A tough new voter identification law championed by Republicans can take effect in Pennsylvania for November's presidential election, a judge ruled Wednesday, despite a torrent of criticism that it will suppress votes among President Barack Obama's supporters and make it harder for the elderly, disabled, poor and young adults to vote.
Commonwealth Court Judge Robert Simpson said he would not grant an injunction that would have halted the law, which requires each voter to show a valid photo ID. Opponents are expected to file an appeal within a day or two to the state Supreme Court as the Nov. 6 election looms.
"We're not done, it's not over," said Witold J. Walczak, an American Civil Liberties Union lawyer who helped argue the case for the plaintiffs. "It's why they make appeals courts."
(...) Republicans defend the law as necessary to protect the integrity of the election. But Democrats say the law will make it harder for people who lack ID for valid reasons to vote.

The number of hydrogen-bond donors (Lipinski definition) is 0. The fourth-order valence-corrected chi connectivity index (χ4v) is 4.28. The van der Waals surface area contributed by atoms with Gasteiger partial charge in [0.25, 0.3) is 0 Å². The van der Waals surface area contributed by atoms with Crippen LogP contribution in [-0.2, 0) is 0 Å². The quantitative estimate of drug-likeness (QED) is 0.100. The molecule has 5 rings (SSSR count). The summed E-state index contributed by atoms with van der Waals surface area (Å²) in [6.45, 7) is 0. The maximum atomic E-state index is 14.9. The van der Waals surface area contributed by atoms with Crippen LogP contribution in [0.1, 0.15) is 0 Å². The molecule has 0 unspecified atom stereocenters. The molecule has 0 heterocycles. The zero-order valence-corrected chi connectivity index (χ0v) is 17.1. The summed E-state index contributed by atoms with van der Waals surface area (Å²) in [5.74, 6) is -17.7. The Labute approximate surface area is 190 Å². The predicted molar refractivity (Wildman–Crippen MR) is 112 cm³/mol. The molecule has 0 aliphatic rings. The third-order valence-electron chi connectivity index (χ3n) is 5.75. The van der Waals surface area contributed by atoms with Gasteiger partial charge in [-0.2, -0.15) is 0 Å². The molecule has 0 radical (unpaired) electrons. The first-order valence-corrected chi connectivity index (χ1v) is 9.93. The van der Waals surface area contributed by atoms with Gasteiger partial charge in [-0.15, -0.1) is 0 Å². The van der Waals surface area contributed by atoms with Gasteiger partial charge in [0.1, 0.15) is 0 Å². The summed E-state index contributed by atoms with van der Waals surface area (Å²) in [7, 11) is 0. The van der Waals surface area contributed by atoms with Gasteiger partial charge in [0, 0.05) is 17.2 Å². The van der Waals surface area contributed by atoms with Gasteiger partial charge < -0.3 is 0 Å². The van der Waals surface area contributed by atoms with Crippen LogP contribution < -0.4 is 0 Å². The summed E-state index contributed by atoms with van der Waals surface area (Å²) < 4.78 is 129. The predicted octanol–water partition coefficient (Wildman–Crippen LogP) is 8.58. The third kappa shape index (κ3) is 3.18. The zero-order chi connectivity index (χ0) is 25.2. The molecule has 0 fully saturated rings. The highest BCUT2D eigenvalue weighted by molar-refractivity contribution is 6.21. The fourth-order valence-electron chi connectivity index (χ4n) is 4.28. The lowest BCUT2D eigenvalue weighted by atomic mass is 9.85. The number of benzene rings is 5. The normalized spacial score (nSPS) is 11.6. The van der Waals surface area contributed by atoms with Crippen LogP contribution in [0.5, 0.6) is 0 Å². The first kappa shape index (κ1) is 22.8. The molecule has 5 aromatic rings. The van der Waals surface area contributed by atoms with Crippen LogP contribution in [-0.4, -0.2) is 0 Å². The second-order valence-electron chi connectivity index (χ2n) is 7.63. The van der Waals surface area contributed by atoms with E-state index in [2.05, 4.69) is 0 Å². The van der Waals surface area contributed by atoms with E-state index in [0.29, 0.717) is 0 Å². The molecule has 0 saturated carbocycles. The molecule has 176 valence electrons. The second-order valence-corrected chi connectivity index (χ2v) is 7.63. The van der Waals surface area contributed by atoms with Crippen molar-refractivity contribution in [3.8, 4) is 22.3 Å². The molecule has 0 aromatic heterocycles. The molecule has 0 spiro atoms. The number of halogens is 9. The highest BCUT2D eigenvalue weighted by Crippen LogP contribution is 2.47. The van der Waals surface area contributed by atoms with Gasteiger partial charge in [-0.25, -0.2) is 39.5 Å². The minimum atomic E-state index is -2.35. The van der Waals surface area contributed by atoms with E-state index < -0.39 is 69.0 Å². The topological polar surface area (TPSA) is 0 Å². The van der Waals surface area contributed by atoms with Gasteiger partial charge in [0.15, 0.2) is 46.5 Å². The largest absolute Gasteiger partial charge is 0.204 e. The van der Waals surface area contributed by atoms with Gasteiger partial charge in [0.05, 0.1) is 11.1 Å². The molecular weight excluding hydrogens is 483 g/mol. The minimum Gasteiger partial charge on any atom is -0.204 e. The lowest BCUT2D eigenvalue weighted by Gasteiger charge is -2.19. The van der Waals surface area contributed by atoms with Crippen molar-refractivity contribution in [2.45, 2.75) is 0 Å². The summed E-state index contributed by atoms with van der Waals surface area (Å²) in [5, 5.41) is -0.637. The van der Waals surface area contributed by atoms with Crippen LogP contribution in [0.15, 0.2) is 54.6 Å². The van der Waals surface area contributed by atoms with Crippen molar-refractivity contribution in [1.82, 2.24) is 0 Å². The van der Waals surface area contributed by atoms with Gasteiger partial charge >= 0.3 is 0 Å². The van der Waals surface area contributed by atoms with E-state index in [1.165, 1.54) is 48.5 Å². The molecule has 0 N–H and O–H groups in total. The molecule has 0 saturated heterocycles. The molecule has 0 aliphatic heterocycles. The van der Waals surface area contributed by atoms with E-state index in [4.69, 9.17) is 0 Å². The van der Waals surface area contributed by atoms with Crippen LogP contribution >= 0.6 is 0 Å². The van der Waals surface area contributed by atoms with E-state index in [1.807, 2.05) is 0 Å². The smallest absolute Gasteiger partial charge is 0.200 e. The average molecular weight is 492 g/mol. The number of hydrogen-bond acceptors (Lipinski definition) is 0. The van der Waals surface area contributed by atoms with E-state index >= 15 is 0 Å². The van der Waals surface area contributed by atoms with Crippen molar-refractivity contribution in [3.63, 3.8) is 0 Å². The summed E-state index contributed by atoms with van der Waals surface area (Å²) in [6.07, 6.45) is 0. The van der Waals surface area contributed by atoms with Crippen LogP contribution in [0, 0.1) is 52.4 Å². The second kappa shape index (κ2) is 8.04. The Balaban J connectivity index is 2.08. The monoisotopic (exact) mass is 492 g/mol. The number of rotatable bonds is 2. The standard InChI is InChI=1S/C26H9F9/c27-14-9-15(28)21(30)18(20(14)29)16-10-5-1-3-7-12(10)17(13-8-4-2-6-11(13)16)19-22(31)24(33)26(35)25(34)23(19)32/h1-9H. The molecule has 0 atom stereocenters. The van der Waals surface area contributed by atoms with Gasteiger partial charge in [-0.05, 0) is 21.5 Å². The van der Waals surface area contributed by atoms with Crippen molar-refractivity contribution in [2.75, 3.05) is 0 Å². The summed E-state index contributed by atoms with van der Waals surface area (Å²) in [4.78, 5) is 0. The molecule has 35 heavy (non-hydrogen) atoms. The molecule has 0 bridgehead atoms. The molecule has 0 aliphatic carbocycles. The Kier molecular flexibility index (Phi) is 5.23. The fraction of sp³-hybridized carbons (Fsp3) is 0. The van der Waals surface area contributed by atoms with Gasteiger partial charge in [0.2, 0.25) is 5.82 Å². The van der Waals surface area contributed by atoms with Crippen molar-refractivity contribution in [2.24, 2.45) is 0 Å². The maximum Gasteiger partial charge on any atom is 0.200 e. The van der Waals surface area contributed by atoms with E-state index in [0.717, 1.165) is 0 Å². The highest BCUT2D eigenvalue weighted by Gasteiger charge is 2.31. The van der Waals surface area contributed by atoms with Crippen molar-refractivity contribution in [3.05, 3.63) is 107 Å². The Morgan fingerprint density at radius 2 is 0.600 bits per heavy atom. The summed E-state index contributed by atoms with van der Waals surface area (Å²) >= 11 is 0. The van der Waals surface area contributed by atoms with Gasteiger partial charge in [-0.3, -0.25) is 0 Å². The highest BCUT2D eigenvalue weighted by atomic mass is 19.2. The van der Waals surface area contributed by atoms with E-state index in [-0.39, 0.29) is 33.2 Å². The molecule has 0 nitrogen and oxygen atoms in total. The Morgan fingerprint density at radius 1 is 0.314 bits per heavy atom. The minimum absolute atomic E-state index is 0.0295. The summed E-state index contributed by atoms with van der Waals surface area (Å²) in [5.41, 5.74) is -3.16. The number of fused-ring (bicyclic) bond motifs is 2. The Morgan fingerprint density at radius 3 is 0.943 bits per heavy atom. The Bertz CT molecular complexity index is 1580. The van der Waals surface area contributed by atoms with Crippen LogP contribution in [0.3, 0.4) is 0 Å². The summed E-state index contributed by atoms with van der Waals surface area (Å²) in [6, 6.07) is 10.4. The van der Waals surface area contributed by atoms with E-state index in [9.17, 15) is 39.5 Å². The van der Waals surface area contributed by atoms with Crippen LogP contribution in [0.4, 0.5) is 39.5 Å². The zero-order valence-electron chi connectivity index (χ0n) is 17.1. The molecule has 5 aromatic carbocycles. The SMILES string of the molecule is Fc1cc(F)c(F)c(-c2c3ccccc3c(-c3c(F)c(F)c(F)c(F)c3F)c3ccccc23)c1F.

Opponents portray the law as a partisan scheme to help the Republican challenger, former Massachusetts Gov. Mitt Romney, beat Obama. Their passionate objections were inflamed in June when the state's Republican House leader boasted to a Republican gathering that the new photo ID requirement "is going to allow Gov. Romney to win the state" in November.
Simpson, a Republican, didn't rule on the full merits of the case, only whether to grant a preliminary injunction stopping it from taking effect.
miércoles, 15 de agosto de 2012
El juez confirma que para votar en Pennsylvania habrá que enseñar ID con foto
The Associated Press: